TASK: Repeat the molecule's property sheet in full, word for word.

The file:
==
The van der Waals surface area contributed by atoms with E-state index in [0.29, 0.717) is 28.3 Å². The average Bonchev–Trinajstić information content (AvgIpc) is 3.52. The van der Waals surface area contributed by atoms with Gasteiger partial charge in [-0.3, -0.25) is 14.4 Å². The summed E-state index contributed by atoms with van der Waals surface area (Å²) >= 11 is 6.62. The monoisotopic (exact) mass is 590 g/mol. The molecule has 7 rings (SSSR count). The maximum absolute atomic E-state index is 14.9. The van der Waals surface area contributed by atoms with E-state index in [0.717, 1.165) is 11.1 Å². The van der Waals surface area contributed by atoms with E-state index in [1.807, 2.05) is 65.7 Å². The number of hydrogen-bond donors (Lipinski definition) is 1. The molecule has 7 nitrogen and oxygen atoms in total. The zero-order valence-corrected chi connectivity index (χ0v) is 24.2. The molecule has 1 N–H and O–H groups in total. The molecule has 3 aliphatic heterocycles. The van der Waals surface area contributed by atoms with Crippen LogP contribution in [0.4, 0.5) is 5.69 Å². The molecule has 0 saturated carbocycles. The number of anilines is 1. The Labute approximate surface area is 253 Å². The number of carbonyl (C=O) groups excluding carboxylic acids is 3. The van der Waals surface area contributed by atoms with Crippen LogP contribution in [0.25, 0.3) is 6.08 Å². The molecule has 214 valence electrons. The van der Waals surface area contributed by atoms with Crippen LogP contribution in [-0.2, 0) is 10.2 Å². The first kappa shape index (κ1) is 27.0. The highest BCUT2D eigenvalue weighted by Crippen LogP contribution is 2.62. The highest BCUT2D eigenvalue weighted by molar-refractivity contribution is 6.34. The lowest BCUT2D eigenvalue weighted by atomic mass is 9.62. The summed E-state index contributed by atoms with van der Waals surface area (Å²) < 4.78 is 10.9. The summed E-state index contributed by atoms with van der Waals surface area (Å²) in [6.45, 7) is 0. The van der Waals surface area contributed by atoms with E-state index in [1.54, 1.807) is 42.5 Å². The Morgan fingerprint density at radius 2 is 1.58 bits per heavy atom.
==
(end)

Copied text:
The van der Waals surface area contributed by atoms with E-state index in [0.29, 0.717) is 28.3 Å². The average Bonchev–Trinajstić information content (AvgIpc) is 3.52. The van der Waals surface area contributed by atoms with Gasteiger partial charge in [-0.3, -0.25) is 14.4 Å². The summed E-state index contributed by atoms with van der Waals surface area (Å²) >= 11 is 6.62. The monoisotopic (exact) mass is 590 g/mol. The molecule has 7 rings (SSSR count). The maximum absolute atomic E-state index is 14.9. The van der Waals surface area contributed by atoms with E-state index in [0.717, 1.165) is 11.1 Å². The van der Waals surface area contributed by atoms with E-state index in [1.807, 2.05) is 65.7 Å². The number of hydrogen-bond donors (Lipinski definition) is 1. The molecule has 7 nitrogen and oxygen atoms in total. The zero-order valence-corrected chi connectivity index (χ0v) is 24.2. The molecule has 1 N–H and O–H groups in total. The molecule has 3 aliphatic heterocycles. The van der Waals surface area contributed by atoms with Crippen LogP contribution in [0.4, 0.5) is 5.69 Å². The molecule has 0 saturated carbocycles. The number of anilines is 1. The Labute approximate surface area is 253 Å². The number of carbonyl (C=O) groups excluding carboxylic acids is 3. The van der Waals surface area contributed by atoms with Crippen LogP contribution in [0.25, 0.3) is 6.08 Å². The molecule has 214 valence electrons. The van der Waals surface area contributed by atoms with Crippen LogP contribution in [-0.2, 0) is 10.2 Å². The first kappa shape index (κ1) is 27.0. The highest BCUT2D eigenvalue weighted by Crippen LogP contribution is 2.62. The highest BCUT2D eigenvalue weighted by molar-refractivity contribution is 6.34. The lowest BCUT2D eigenvalue weighted by atomic mass is 9.62. The summed E-state index contributed by atoms with van der Waals surface area (Å²) < 4.78 is 10.9. The summed E-state index contributed by atoms with van der Waals surface area (Å²) in [6.45, 7) is 0. The van der Waals surface area contributed by atoms with E-state index in [1.54, 1.807) is 42.5 Å². The Morgan fingerprint density at radius 2 is 1.58 bits per heavy atom.